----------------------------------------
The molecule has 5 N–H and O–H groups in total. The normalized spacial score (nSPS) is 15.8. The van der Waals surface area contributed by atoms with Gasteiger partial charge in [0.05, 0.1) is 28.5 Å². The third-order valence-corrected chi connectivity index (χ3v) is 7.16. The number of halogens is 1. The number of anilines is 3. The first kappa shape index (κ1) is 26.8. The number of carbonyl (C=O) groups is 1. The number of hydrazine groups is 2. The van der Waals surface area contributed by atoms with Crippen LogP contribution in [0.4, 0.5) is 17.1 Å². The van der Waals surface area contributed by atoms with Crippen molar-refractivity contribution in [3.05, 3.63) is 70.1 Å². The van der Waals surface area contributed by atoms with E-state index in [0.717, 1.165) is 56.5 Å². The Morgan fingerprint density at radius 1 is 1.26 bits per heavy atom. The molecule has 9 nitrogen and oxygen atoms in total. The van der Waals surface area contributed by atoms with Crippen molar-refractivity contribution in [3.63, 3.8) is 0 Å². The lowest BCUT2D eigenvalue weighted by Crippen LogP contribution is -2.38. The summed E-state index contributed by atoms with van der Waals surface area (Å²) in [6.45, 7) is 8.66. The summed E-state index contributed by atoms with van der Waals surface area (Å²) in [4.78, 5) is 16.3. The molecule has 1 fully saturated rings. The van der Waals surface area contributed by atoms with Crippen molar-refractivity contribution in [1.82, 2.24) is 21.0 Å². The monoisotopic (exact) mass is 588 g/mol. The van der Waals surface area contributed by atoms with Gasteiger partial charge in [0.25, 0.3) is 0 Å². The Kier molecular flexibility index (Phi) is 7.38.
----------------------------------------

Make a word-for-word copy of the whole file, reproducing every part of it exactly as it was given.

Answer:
The molecule has 5 N–H and O–H groups in total. The normalized spacial score (nSPS) is 15.8. The van der Waals surface area contributed by atoms with Gasteiger partial charge in [0.05, 0.1) is 28.5 Å². The third-order valence-corrected chi connectivity index (χ3v) is 7.16. The number of halogens is 1. The number of anilines is 3. The first kappa shape index (κ1) is 26.8. The number of carbonyl (C=O) groups is 1. The number of hydrazine groups is 2. The van der Waals surface area contributed by atoms with Crippen LogP contribution in [0.4, 0.5) is 17.1 Å². The van der Waals surface area contributed by atoms with Crippen molar-refractivity contribution in [3.05, 3.63) is 70.1 Å². The van der Waals surface area contributed by atoms with E-state index in [0.717, 1.165) is 56.5 Å². The Morgan fingerprint density at radius 1 is 1.26 bits per heavy atom. The molecule has 9 nitrogen and oxygen atoms in total. The van der Waals surface area contributed by atoms with Crippen molar-refractivity contribution in [3.63, 3.8) is 0 Å². The lowest BCUT2D eigenvalue weighted by Crippen LogP contribution is -2.38. The summed E-state index contributed by atoms with van der Waals surface area (Å²) in [6.45, 7) is 8.66. The summed E-state index contributed by atoms with van der Waals surface area (Å²) in [4.78, 5) is 16.3. The molecule has 1 fully saturated rings. The van der Waals surface area contributed by atoms with Crippen molar-refractivity contribution in [1.82, 2.24) is 21.0 Å². The monoisotopic (exact) mass is 588 g/mol. The van der Waals surface area contributed by atoms with Gasteiger partial charge in [0.25, 0.3) is 0 Å². The Kier molecular flexibility index (Phi) is 7.38.